Walking in Antarctica

In 2015, artist Helen Glazer traveled to Antarctica as a grantee of the National Science Foundation’s Antarctic Artists and Writers Program, in order to photograph ice and geological formations for eventual production as photographic prints and sculpture. She worked out of remote Antarctic scientific field camps and had access to protected areas that can only be entered with government permits or in the company of a skilled mountaineer.

Inspired and informed by her experiences, Walking in Antarctica is an immersive, interdisciplinary exhibition bringing together photography, sculpture, and audio narrative to take the viewer on a journey through an extraordinary environment of remote places that the tourist ships do not reach and few people get to witness in person. The exhibition is organized as a series of “walks” through remarkable Antarctic landscapes: over frozen lakes, around towering glaciers and baroque sea ice formations, into a magnificent frozen ice cave, across fields of surreal-looking boulders, and through a lively colony of nesting Adélie penguins. Visitors to the exhibition who have smartphones will be able to access an audio tour narrated by Glazer, drawn from a blog in which she recorded her experiences.

Images will surprise visitors with vivid depictions of richly articulated and colorful environments that counter the common perception of a bleak, white wasteland. The sculptures offer an opportunity to experience the unique polar ice and rock formations from different vantage points as objects in space and are the first—and thus far only—such sculptural works of the Antarctic landscape.

Through her artwork, Glazer strives to convey the wonder and complexity of the natural world to others, in order to motivate a desire to protect and preserve wild places. Her study of earth science over the past several years heightened her awareness of multiple factors shaping the land over time. In recognizing that complex patterns in nature express the particular physical forces at work, she became more attuned to the interplay between geology, climate, life forms, and human activity in a given location.

That awareness informs her particular artistic vision, while her innovative application of emerging 3D technologies have enabled her to capture and communicate this vision. Glazer’s sculptures of ice and rock formations are each generated from a series of still photographs taken on site from different angles and reconstructed as 3D scans by photogrammetry software. After further editing in 3D modeling software, the resulting digital files become the basis for hand-painted sculptures made with digital fabrication technologies—CNC routers or 3D printers. For instance, the sculpture Canada Glacier from Lake Fryxell was generated from roughly 160 photographs.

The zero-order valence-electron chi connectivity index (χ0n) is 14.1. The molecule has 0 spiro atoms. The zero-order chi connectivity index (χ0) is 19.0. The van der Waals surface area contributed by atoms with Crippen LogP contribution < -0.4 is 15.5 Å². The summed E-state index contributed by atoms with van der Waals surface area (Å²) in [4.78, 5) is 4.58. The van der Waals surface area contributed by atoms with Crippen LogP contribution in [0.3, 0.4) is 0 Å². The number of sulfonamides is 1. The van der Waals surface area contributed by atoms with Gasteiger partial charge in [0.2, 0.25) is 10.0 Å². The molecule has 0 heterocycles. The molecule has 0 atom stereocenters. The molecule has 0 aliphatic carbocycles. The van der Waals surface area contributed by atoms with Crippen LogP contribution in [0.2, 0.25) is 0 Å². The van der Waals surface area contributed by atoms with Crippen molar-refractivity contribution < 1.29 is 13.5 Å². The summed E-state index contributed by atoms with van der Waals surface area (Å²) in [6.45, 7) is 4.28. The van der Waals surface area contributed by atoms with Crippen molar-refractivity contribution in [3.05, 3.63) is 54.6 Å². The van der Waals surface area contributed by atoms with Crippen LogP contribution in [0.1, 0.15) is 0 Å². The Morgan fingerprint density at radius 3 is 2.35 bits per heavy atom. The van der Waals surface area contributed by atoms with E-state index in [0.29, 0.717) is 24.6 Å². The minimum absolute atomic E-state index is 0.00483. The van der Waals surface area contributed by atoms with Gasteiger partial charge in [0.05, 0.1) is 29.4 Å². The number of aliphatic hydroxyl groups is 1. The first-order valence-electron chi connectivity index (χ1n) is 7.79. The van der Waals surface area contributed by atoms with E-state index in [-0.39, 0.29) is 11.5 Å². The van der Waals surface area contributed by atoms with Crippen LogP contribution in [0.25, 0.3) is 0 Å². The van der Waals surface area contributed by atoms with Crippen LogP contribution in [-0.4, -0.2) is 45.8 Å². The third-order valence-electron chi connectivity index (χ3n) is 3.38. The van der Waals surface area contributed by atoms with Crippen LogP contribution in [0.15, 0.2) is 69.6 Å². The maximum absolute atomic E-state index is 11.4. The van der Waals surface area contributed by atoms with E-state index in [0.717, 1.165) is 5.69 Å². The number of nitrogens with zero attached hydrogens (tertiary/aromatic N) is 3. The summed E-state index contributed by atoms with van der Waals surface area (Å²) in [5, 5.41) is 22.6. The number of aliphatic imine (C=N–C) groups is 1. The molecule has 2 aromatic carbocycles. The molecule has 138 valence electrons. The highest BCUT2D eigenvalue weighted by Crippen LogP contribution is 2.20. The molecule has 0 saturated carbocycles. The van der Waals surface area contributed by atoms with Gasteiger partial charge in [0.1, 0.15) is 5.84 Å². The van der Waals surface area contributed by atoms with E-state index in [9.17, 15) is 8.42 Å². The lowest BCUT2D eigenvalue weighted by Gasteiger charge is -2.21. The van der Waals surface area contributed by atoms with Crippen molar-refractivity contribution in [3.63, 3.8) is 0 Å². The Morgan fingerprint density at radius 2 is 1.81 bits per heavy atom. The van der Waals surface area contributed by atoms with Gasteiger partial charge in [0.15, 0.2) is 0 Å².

Walking in Antarctica offers venues a wide array of community engagement opportunities, from the exploration of the intersections between the natural world and the artistic process, to climate change discourse, to 3D imaging workshops.

About the artist:

Helen Glazer’s work has been exhibited nationally, including group exhibitions at the Delaware Museum of Art and the New York Hall of Science; as well as the American Ambassador’s Residence in Lima, Peru, as part of the State Department’s Art-in-Embassies Program. She is a past recipient of awards from the Maryland State Arts Council. including an Individual Artist’s Award in Photography, and was 2014–15 artist-in-residence for the Baltimore Ecosystem Study, where she collaborated with scientists and made photographs and sculpture inspired by their research on urban ecology. She has also published articles about art-making and artists, in magazines and journals such as Artes, Artpapers, and Feminist Studies.

This project is organized by Mid-America Arts Alliance and is an adaptation of the artist’s solo exhibition of the same title held at the Rosenberg Gallery at Goucher College (Baltimore, MD) that was funded in part by grants from the Greater Baltimore Cultural Alliance and the Puffin Foundation.

Additional preparation information:

Venues are not responsible for providing pedestals or vitrines for the sculptural works in the show. M-AAA staff has designed knockdown shelves for these works, which will travel inside the shipping crates themselves. Please note that most of the sculptural works are very lightweight (five to ten pounds), though one work weighs sixty-five pounds. For this reason, the hosting venue should plan to install the shelf for this work by anchoring into the wall’s studs or by attaching to a reinforced wall.

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Tour Schedule

Walking in Antarctica is touring April 2022 through March 2027. The dates below reflect seven-week exhibition periods. Dates are subject to change; please contact MoreArt@maaa.org or (800) 473-3872 x208/209 for current availability.

Exhibition Details

Approximately 37 artworks (and a video describing the artist’s processes)

  • Content

    Fee Includes:
    Press Kit
    Registrar’s Packet
    Programming Guide
    Text Panels
    Narrative Labels
    Full Insurance
    Installation Instructions
    Custom-Designed and Built Crates

  • Curated By

    ExhibitsUSA, Mid-America Arts Alliance, and drawn from an exhibition at Goucher College, Baltimore, MD

  • Organized By

    ExhibitsUSA, Mid-America Arts Alliance

  • Out-of-Region Rental Fee

    $7,000

  • In-Region Rental Fee

    $4,200

  • Duration

    seven-week display

  • Shipping

    Van Line

  • Running Feet

    152 (minimum)

  • Square Feet

    665 (minimum)

  • Security

    Moderate B

  • Number of Crates/Total Weight

    seven crates estimated/TBD

  • Insurance

    The exhibition is fully insured by ExhibitsUSA at no additional expense to you, both while installed and during transit.